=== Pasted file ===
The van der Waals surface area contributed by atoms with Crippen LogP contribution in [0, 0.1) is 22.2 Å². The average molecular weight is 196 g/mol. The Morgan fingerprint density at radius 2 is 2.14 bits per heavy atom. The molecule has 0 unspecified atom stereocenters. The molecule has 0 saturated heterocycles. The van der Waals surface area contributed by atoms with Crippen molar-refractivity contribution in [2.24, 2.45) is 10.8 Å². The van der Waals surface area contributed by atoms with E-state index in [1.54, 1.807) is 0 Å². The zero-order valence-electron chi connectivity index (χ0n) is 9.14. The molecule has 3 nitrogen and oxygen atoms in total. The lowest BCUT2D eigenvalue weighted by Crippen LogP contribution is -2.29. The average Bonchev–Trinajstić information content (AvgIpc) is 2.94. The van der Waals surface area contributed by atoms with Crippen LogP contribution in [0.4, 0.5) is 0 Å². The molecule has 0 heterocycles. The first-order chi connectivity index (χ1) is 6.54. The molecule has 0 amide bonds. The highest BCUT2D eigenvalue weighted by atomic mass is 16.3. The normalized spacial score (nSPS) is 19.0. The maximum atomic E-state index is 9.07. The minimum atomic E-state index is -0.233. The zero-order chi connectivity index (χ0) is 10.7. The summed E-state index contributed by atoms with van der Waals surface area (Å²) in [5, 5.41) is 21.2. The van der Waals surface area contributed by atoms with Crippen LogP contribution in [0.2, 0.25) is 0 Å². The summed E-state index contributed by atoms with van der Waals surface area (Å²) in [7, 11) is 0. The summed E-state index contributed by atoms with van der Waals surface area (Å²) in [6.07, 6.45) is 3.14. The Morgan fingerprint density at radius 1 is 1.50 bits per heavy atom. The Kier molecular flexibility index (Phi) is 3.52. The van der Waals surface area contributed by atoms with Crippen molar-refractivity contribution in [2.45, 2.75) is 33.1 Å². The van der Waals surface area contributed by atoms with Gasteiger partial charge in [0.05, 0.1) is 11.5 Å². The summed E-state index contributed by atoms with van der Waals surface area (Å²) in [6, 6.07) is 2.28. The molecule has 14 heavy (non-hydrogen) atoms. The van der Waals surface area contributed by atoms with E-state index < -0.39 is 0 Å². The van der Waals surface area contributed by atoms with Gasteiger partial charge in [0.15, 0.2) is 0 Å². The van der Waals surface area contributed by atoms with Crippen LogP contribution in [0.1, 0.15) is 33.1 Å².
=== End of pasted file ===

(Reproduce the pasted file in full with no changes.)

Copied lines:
The van der Waals surface area contributed by atoms with Crippen LogP contribution in [0, 0.1) is 22.2 Å². The average molecular weight is 196 g/mol. The Morgan fingerprint density at radius 2 is 2.14 bits per heavy atom. The molecule has 0 unspecified atom stereocenters. The molecule has 0 saturated heterocycles. The van der Waals surface area contributed by atoms with Crippen molar-refractivity contribution in [2.24, 2.45) is 10.8 Å². The van der Waals surface area contributed by atoms with E-state index in [1.54, 1.807) is 0 Å². The zero-order valence-electron chi connectivity index (χ0n) is 9.14. The molecule has 3 nitrogen and oxygen atoms in total. The lowest BCUT2D eigenvalue weighted by Crippen LogP contribution is -2.29. The average Bonchev–Trinajstić information content (AvgIpc) is 2.94. The van der Waals surface area contributed by atoms with Crippen LogP contribution in [0.4, 0.5) is 0 Å². The molecule has 0 heterocycles. The first-order chi connectivity index (χ1) is 6.54. The molecule has 0 amide bonds. The highest BCUT2D eigenvalue weighted by atomic mass is 16.3. The normalized spacial score (nSPS) is 19.0. The maximum atomic E-state index is 9.07. The minimum atomic E-state index is -0.233. The zero-order chi connectivity index (χ0) is 10.7. The summed E-state index contributed by atoms with van der Waals surface area (Å²) in [5, 5.41) is 21.2. The van der Waals surface area contributed by atoms with Crippen LogP contribution in [0.2, 0.25) is 0 Å². The summed E-state index contributed by atoms with van der Waals surface area (Å²) in [7, 11) is 0. The summed E-state index contributed by atoms with van der Waals surface area (Å²) in [6.07, 6.45) is 3.14. The Morgan fingerprint density at radius 1 is 1.50 bits per heavy atom. The Kier molecular flexibility index (Phi) is 3.52. The van der Waals surface area contributed by atoms with Crippen molar-refractivity contribution in [2.45, 2.75) is 33.1 Å². The van der Waals surface area contributed by atoms with Gasteiger partial charge in [0.05, 0.1) is 11.5 Å². The summed E-state index contributed by atoms with van der Waals surface area (Å²) in [6, 6.07) is 2.28. The molecule has 14 heavy (non-hydrogen) atoms. The van der Waals surface area contributed by atoms with E-state index < -0.39 is 0 Å². The van der Waals surface area contributed by atoms with Gasteiger partial charge in [0.15, 0.2) is 0 Å². The van der Waals surface area contributed by atoms with Crippen LogP contribution in [0.1, 0.15) is 33.1 Å².